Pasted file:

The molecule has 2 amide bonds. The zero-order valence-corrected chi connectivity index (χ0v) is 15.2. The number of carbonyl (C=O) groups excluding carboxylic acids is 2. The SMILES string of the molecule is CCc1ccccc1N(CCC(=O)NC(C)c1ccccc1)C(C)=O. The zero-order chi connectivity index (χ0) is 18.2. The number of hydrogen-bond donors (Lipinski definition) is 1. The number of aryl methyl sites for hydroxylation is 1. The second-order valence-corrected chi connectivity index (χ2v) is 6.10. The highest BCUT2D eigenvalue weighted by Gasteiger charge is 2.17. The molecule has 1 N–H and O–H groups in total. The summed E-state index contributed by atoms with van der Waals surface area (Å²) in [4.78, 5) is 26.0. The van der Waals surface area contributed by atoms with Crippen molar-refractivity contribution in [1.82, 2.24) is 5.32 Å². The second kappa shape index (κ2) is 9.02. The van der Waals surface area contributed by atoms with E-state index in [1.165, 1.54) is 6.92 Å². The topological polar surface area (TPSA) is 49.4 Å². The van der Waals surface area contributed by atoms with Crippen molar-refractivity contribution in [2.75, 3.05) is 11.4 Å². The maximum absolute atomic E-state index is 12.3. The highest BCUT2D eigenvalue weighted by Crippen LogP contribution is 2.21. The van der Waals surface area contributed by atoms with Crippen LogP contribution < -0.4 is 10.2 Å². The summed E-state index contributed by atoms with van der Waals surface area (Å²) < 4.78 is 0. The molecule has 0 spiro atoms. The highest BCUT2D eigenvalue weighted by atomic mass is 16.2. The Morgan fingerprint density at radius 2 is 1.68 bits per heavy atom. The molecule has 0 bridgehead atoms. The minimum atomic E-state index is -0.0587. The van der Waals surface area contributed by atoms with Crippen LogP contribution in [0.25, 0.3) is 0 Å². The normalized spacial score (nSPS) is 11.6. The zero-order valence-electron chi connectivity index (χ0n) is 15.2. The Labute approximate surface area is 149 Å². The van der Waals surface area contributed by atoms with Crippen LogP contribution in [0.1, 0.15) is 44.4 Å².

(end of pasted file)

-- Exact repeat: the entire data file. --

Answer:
The molecule has 2 amide bonds. The zero-order valence-corrected chi connectivity index (χ0v) is 15.2. The number of carbonyl (C=O) groups excluding carboxylic acids is 2. The SMILES string of the molecule is CCc1ccccc1N(CCC(=O)NC(C)c1ccccc1)C(C)=O. The zero-order chi connectivity index (χ0) is 18.2. The number of hydrogen-bond donors (Lipinski definition) is 1. The number of aryl methyl sites for hydroxylation is 1. The second-order valence-corrected chi connectivity index (χ2v) is 6.10. The highest BCUT2D eigenvalue weighted by Gasteiger charge is 2.17. The molecule has 1 N–H and O–H groups in total. The summed E-state index contributed by atoms with van der Waals surface area (Å²) in [4.78, 5) is 26.0. The van der Waals surface area contributed by atoms with Crippen molar-refractivity contribution in [1.82, 2.24) is 5.32 Å². The second kappa shape index (κ2) is 9.02. The van der Waals surface area contributed by atoms with E-state index in [1.165, 1.54) is 6.92 Å². The topological polar surface area (TPSA) is 49.4 Å². The van der Waals surface area contributed by atoms with Crippen molar-refractivity contribution in [2.75, 3.05) is 11.4 Å². The maximum absolute atomic E-state index is 12.3. The highest BCUT2D eigenvalue weighted by Crippen LogP contribution is 2.21. The van der Waals surface area contributed by atoms with Crippen LogP contribution < -0.4 is 10.2 Å². The summed E-state index contributed by atoms with van der Waals surface area (Å²) < 4.78 is 0. The molecule has 0 spiro atoms. The highest BCUT2D eigenvalue weighted by atomic mass is 16.2. The Morgan fingerprint density at radius 2 is 1.68 bits per heavy atom. The molecule has 0 bridgehead atoms. The minimum atomic E-state index is -0.0587. The van der Waals surface area contributed by atoms with Crippen LogP contribution in [0.25, 0.3) is 0 Å². The normalized spacial score (nSPS) is 11.6. The zero-order valence-electron chi connectivity index (χ0n) is 15.2. The Labute approximate surface area is 149 Å². The van der Waals surface area contributed by atoms with Crippen LogP contribution in [0.1, 0.15) is 44.4 Å².